The Southern American Studies Association is the largest, and one of the most respected regional chapters of the American Studies Association (U.S.A.). SASA, with a mailing list of over 700 and an active membership of 500, presents new developments and findings in American Studies scholarship, identified and defines areas of debate about the nature of American culture and its study, and conducts cultural and historical programs on the South and its communities. American Studies specifies an interdisciplinary investigation of American culture in order to better understand the institutional patterns, beliefs, and values of America’s pluralistic society.
Here’s text that SASA’s president, Krystyn Moon, has posted at our Fb page, “SASA: Southern American Studies Association”:
The officers and Board of SASA, the Southern regional chapter of the American Studies Association, join our colleagues, friends, and fellow activists in condemning the pernicious legislation recently enacted in North Carolina that unjustly denies members of the LGBTQ community access to the basic rights that many Americans enjoy.
North Carolina’s House Bill 2, “Public Facilities Privacy and Security Act,” openly sanctions discrimination based on gender identity and sexual orientation by the state. Unfortunately, this law is not atypical. Despite several landmarks actions on the federal level in recent years, there is a long history of discrimination against the LGBTQ community that persists today.
We support the promotion and extension of equal rights and urge members to actively protest such discriminatory laws. SASA hopes to use our expertise and resources to create venues for constructive conversation and engagement and to collaborate with other individuals and organizations with similar goals. We also hope that such actions will lead to the end of hate-motivated violence and other forms of discrimination that negatively impacts the LGBTQ community.
Finally, we commend all individuals who have already taken a stand against discrimination based on gender identity and sexual orientation. We call on our fellow American Studies colleagues to engage in public discussions as we grapple with discrimination in all forms. North Carolina’s LGBTQ communities and their supporters need to be assured that they are not alone.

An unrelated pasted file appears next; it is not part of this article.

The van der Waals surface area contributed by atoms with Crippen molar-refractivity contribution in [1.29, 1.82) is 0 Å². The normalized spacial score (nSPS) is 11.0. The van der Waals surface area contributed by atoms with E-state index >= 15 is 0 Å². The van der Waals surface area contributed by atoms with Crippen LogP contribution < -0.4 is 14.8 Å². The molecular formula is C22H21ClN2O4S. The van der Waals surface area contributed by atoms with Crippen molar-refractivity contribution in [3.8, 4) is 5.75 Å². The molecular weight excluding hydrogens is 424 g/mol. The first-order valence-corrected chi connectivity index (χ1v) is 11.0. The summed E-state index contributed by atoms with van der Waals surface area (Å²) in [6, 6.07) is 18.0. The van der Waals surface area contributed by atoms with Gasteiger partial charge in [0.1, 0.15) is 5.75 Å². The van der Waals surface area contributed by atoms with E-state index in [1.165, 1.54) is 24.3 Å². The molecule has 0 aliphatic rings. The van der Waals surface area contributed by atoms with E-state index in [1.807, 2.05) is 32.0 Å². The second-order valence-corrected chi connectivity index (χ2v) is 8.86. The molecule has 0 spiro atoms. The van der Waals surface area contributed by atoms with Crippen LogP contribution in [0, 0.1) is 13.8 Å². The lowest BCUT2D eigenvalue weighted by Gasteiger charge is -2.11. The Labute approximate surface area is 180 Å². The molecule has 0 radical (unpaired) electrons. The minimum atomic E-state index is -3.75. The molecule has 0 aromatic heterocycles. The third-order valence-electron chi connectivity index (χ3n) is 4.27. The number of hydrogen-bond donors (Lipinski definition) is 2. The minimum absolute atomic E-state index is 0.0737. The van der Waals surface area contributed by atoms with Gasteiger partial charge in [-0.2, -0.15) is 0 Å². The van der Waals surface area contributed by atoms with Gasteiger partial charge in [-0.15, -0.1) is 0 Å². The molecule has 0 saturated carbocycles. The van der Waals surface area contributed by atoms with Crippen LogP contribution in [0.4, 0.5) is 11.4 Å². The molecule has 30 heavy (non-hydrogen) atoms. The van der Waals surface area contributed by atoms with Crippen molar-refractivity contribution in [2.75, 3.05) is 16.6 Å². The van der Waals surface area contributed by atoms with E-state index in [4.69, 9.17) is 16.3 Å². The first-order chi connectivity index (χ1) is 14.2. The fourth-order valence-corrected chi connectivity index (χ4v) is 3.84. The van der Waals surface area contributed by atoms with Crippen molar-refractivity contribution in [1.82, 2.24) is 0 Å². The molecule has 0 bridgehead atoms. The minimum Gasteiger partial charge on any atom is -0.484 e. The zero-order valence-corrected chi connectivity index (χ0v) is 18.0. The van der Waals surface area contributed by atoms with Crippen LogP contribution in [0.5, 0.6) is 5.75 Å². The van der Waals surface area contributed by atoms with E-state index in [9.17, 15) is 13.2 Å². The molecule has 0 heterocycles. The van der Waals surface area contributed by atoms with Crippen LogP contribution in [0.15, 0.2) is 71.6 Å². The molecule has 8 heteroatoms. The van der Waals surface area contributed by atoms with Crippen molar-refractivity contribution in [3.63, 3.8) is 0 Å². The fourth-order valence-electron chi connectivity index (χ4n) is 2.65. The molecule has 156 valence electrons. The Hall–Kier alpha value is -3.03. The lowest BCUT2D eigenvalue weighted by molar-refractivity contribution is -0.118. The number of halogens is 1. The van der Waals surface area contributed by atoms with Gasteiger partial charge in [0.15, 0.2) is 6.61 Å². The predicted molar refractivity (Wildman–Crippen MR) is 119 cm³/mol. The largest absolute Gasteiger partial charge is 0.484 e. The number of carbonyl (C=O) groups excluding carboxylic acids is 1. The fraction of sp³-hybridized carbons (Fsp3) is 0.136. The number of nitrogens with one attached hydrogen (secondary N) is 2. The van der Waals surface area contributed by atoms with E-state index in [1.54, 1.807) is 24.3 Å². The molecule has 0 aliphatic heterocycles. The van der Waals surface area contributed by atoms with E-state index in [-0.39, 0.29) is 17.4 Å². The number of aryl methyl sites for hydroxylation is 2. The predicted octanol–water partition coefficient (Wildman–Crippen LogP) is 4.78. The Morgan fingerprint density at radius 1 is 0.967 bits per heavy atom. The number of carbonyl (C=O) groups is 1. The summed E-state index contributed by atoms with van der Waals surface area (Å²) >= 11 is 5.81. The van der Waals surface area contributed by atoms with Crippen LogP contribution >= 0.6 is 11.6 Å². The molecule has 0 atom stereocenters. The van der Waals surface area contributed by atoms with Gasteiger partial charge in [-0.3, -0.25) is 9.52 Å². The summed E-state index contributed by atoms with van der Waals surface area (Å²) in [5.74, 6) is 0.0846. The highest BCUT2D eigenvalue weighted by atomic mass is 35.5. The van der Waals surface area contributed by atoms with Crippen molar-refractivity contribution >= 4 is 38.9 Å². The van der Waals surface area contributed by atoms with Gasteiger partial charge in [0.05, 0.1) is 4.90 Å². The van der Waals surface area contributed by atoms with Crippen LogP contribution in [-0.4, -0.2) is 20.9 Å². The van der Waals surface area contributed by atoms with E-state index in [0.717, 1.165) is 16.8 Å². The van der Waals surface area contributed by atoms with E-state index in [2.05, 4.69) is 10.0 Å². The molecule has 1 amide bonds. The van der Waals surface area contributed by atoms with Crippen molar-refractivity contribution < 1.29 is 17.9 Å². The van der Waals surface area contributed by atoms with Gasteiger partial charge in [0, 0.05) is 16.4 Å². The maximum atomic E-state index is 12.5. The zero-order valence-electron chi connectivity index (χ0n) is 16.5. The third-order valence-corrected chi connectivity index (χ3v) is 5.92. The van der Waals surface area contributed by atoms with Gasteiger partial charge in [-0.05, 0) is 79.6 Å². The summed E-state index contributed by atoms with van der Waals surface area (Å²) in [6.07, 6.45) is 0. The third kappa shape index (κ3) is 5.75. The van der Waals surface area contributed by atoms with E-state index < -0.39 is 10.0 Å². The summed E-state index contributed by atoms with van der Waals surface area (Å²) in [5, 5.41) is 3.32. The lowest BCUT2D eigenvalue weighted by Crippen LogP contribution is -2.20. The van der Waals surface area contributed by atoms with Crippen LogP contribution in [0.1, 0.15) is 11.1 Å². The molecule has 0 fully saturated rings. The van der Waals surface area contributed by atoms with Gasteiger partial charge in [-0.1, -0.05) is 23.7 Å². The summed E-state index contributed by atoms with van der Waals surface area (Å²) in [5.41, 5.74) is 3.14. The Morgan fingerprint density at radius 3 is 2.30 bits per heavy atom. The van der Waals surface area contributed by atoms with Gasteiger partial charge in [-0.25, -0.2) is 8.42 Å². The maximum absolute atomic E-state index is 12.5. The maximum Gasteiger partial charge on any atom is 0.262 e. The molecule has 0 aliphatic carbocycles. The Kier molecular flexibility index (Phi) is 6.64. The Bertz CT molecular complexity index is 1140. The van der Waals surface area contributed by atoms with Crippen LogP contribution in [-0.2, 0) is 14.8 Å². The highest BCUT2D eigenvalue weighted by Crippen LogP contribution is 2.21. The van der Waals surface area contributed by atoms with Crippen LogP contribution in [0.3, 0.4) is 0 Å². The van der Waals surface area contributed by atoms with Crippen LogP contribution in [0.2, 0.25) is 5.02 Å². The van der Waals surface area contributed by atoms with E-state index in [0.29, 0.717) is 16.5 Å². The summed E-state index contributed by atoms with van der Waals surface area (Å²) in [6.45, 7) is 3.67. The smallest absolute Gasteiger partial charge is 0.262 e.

CALL FOR PAPERS: “MIGRATION AND CIRCULATION”
Deadline for submitting all proposals is Friday, September 30, 2016, and details abound at http://www.southernamericanstudiesassociation.org!
while, here on behalf of our president, Krystyn Moon, and our Board member who’s at the heart of preparations for our next Bienniale, Tim Marr, is a link to our CFP:
SASA’s president, Krystyn Moon (University of Mary Washington), has this update about our chapter’s prize honoring the best paper by a graduate student at each biennial conference:
Joseph Thompson is SASA’s 2015 recipient of the Critoph Prize for his paper “Nat ‘King’ Cole’s Civil War: How the Intimate Sounds of Pop Music Ignited Alabama’s Racial Tensions in the 1950s.” Joey is a doctoral student in the University of Virginia’s Corcoran Department of History and holds a master’s in Southern Studies from the University of Mississippi’s Center for the Study of Southern Culture. Honorable Mention goes to Katie Schank (doctoral candidate at George Washington University, Department of American Studies) for her paper “From Infamous to Famous: (Re)Constructing Atlanta’ Public Housing Through Rap and Hip Hop.”
A debt of gratitude also goes to SASA’s Critoph Committee members: Molly McGehee (Oxford College of Emory University) has done a wonderful job chairing the committee and has recently been elected Vice President—so her committee colleague Betsy Schlabach (Earlham College) is helping maintain the Critoph tradition by serving as Chair in 2017. Meanwhile, we also thank tow former SASA presidents, John Lowe (University of Georgia) and Dennis Moore (Florida State University) for serving on the commttee again this year.
—Dennis Moore o/b/o the A.S.A.‘s southern-regional chapter